I’m also old enough to remember the initiation and context of the term “politically correct.” First applied to the civil rights movement starting in the early 1960’s, it meant that people who inflicted or tolerated centuries of misery couldn’t stand the minuscule discomfort of ending it.

      Marking the bare beginning of the end of an eon when everybody benefiting from the whole gamut between slavery and legally-enforceable residential discrimination against Jews as well Blacks had no need to be crude and say it out loud. Time-machine yourself back to Royal Oak, Michigan in 1955 with either skin darker than a Miami tan or a name like Bernstein. Trying to become a neighbor of anybody on the Chamber of Commerce.

      But Martin, at a hearing in Tacoma on coal trains several years ago, I had some regrettable words with a railroad worker from Centralia, whose family probably hadn’t had decent work for forty years. After hearing my own memories of large-vehicle driving in the words of a BN engineer. Mindset-wise, I was a lot closer to those men than to most of my fellow coal-train opponents.

      Perfect grand-scale example of the Democratic Party’s Texas-grade disaster self-infliction: If in January 2009, the winning candidate had made his first act the seizure of the banks that had just wrecked our country, and his second a demand to Congress for the public works program we still desperately need, his party would have won the 2010 election in a walk.

      Second didn’t happen because President Obama considered the first politically incorrect. Which, SR, is reason my next pair of shorts will be cotton that’ll hold a maritime double-bowline knot.

      Mark Dublin

    3. If a 3 mpg bus is carrying 50 people who would otherwise be driving 45 20 mpg cars, you can see how buses use a lot less fuel per person. And Metro buys diesel in bulk long-term contracts, not at the retail price.

  11. Yes. Whether we should have a carbon tax is an important question. How much revenue the state should collect is also an important question. Let’s decouple our decisions on these two important questions so that the wishes of the people can be respected in both areas. Bundling one group’s opinions on both questions into a single initiative increases the odds of maintaining the status quo.

    1. Two other important questions are: what should the state be spending money on and how much, and is a carbon tax better or worse than cap-and-trade? The first answers the question of how much revenue the state should collect. The second answes the question of how beneficial to the environment will a carbon tax be? I’ve generally preferred a carbon tax because it’s simpler and less vulnerable to behind-the-scenes manipulation, but I’ve begun to get persuaded by the argument that if the problem is carbon emissions, we should address carbon emissions directly with a cap rather than indirectly with a tax that may or may not lead to the target emissions rate. But still, something is better than nothing. A carbon tax is better than nothing at all, regardless of whether it’s quite as good as cap-and-trade.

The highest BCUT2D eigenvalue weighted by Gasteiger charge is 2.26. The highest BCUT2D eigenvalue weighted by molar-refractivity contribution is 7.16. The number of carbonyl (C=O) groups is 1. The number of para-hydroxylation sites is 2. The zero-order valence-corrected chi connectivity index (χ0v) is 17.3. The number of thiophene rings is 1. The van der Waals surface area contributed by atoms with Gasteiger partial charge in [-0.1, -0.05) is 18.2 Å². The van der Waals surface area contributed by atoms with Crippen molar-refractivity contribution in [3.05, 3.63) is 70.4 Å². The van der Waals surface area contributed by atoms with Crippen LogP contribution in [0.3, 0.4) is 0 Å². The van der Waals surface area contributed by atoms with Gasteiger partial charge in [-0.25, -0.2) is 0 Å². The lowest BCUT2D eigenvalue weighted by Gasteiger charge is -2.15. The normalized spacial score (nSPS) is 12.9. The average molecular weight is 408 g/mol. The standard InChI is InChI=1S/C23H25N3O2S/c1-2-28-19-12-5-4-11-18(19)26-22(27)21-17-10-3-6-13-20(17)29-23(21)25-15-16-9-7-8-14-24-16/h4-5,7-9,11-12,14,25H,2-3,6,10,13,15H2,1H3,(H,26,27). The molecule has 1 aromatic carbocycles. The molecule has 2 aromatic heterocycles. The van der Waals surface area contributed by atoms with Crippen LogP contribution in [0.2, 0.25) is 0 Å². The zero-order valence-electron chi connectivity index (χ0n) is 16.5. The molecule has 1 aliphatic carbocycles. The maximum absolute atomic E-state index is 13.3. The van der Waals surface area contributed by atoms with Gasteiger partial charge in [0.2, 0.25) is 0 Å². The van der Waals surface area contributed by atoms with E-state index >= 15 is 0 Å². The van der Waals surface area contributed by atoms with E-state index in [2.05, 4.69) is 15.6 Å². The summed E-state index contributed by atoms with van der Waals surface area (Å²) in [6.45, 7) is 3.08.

12. Whatever its economic effect, it’s always seemed outrageous to me that anybody should be taxed on the very tools they own that make them productive. Levied whether they earn any profit or not.

    I’ve got no idea why the voters of the State of Washington have tolerated the Business and Occupations tax for so long. Though very telling that Tim Eyman has never gotten close to touching this one.

    But seriously, can anybody cite me a single case in recent political memory that any tax has forced anybody, large or small, out of business, in Washington State or any other?

    To me, danger is far outweighed by the widespread damage caused by large rich companies who suddenly leave a state for any reason they feel like, taking with them the profits the state guaranteed them by having their taxes paid by less affluent people and businesses.

    Any doubt that an initiative permanently forbidding this practice would sweep the State from every little bar with a Pabst sign to all the restaurants in South Lake Union with sandblasted bricks and one word for a name?

    Whose price list should he headed with the single French word for “Extortion”.

    However it’s also true that large amounts of pollution can also be eliminated, along with other wasted expense, by relatively inexpensive measures that keep transit moving, however fueled.

    Screaming example: How much would it cost to mandate that every locality in the State that has a transit system simply put its arterial traffic signals to flashing yellow, and cross-streets to flashing red, between midnight and an hour past dawn?

    Since physics dictates that accelerating from a stop costs extra fuel, and stopping extra vehicle wear, elimination of any stop between loading areas means both pollution cut and repairs saved. Without a dime more equipment.

    Of course I’ll vote for I-732. For starters. But it’s not only fair, but good thinking and excellent politics to be constantly seeking and initiating other measures to the same end. Exactly like in politics, it’s possible for public service to profitably substitute sweat for money.